The standard places emphasis on organization “controls” to respond to security incidents. Such important controls include: information security policies; organization of information security; human resource security controls that are applied before, during, or after employment; asset management; access control; cryptography; physical and environmental security; operations security; communications security; system acquisition, development and maintenance; information security incident management; and compliance with internal requirements, such as policies, and with external requirements, such as laws (ISO, 2013).

References

International Organization for Standardization (ISO). (2013).ISO/IEC 27001:2013. Information technology — security techniques — information security management systems — requirements. https://www.iso.org/standard/54534.html

National Institute of Standards and Technology (NIST). (2017, January 10). Framework for improving critical infrastructure cybersecurity, draft version 1.1. https://www.nist.gov/sites/default/files/documents/2017/01/30/draft-cybersecurity-framework-v1.1.pdf

Resources

· ISO/IEC 27001:2013

· ISO/IEC 27004:2016

· Framework for Improving Critical Infrastructure Cybersecurity

Project 4: Enterprise Cybersecurity Program Step 2: Identify Current Vulnerabilities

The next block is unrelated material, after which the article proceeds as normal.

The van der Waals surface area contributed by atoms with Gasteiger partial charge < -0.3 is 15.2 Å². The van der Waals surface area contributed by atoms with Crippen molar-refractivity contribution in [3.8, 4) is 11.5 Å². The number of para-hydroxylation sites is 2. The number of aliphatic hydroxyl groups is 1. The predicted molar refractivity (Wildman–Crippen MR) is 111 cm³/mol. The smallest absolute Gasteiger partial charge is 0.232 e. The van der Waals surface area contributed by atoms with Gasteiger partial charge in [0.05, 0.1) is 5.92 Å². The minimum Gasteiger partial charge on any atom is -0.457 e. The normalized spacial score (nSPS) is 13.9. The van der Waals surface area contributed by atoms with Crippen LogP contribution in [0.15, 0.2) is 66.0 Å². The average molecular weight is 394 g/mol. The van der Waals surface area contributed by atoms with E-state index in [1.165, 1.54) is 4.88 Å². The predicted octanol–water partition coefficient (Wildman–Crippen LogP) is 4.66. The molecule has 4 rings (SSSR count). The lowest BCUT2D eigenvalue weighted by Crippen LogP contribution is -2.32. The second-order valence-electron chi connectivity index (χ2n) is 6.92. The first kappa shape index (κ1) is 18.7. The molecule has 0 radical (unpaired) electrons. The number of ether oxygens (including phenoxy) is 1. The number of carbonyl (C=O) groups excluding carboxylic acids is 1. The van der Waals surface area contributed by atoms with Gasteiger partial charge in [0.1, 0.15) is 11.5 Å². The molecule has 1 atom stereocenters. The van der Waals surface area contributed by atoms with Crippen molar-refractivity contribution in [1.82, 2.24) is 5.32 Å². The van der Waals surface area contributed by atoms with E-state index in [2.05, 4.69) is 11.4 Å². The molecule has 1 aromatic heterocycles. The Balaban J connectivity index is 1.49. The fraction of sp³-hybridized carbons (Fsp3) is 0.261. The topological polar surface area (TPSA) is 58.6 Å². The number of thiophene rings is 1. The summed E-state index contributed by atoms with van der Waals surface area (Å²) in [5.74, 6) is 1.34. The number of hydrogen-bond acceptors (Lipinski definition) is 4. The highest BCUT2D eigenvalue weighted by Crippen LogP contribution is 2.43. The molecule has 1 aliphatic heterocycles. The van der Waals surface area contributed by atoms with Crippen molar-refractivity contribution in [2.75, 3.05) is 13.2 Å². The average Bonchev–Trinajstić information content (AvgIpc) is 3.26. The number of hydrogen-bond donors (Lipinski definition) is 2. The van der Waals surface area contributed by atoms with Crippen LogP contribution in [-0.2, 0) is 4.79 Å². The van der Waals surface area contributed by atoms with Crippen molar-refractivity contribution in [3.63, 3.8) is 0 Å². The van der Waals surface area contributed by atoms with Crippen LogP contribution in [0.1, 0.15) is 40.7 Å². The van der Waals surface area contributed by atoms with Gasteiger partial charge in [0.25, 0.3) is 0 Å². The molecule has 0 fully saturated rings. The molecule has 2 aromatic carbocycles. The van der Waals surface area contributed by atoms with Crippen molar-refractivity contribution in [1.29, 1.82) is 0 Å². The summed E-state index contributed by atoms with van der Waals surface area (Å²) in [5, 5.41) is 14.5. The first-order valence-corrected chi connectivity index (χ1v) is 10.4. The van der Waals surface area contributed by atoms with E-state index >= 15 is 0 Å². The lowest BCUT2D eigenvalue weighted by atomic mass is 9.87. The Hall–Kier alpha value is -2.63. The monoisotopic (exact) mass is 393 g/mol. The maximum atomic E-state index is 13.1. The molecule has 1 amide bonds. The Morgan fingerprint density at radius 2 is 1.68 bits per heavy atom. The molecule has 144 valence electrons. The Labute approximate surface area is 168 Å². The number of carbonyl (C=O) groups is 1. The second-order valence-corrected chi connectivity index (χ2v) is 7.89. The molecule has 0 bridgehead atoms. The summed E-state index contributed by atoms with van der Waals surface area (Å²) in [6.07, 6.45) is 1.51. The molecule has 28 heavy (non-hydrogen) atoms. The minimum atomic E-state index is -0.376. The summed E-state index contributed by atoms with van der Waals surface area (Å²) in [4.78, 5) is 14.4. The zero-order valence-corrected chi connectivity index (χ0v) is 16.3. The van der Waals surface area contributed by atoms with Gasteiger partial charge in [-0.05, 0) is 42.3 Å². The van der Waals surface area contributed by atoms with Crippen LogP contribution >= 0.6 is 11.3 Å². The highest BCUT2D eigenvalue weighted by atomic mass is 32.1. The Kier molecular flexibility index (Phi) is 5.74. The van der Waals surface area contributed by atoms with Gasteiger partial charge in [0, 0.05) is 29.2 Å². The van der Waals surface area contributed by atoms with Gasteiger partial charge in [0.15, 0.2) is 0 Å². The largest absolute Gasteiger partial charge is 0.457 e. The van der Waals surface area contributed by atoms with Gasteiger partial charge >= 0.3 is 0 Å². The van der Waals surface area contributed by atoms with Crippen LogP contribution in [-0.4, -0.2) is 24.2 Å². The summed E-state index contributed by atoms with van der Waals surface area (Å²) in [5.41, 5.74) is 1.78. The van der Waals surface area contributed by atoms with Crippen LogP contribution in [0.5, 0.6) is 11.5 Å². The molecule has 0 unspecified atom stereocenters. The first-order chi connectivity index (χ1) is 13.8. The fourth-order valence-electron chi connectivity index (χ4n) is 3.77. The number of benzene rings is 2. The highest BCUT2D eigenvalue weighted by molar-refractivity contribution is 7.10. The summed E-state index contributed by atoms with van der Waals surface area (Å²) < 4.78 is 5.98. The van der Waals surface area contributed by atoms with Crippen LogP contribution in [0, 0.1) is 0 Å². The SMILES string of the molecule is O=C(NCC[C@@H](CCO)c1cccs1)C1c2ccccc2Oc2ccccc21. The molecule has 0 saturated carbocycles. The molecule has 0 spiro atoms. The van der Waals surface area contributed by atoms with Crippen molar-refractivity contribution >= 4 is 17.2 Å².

The cybersecurity framework selected in the previous step is only a structure or blueprint of possible solutions. Specific solutions, application, and implementation within a given framework are industry-driven. For example, in response to the credit card fraud in the retail industry, the bank card industry adopted the chip-and-PIN standard for credit cards.

Based on your knowledge of the current state of cyber attack vectors and the notes made in the previous step, create a list of vulnerabilities and how to address them within the chosen framework. Identify both technical and policy options to improve the defense posture of the institution. Add this list to your notes from the previous step. You will use this work in the next step of the project.

Attack Vectors

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Attack vectors are paths by which malicious actors gain unauthorized access to computer systems or data. These vectors can be existing avenues that are not adequately protected and hence used for unintended purposes, or they can be paths which are intentionally established for malicious activities. Attacks can come from internal or external sources.

Attack vectors generally exist because of vulnerabilities in hardware or software, or because of human factors (e.g., insider threats). Understanding the characteristics and behaviors related to attack vectors provides the potential to identify threats. Such identification then enables the development of mitigations as well as informing risk management and resource allocation plans.

There are active attacks and passive attacks. Passive attacks are stealthy and usually not detectable to the untrained eye. Network sniffers, brute-force attacks, and keystroke loggers are good examples of passive attacks. Active attacks are likely to modify the systems or data, many times using social engineering, such as phishing, to gain access to the systems and networks. Spoofed email attacks are active.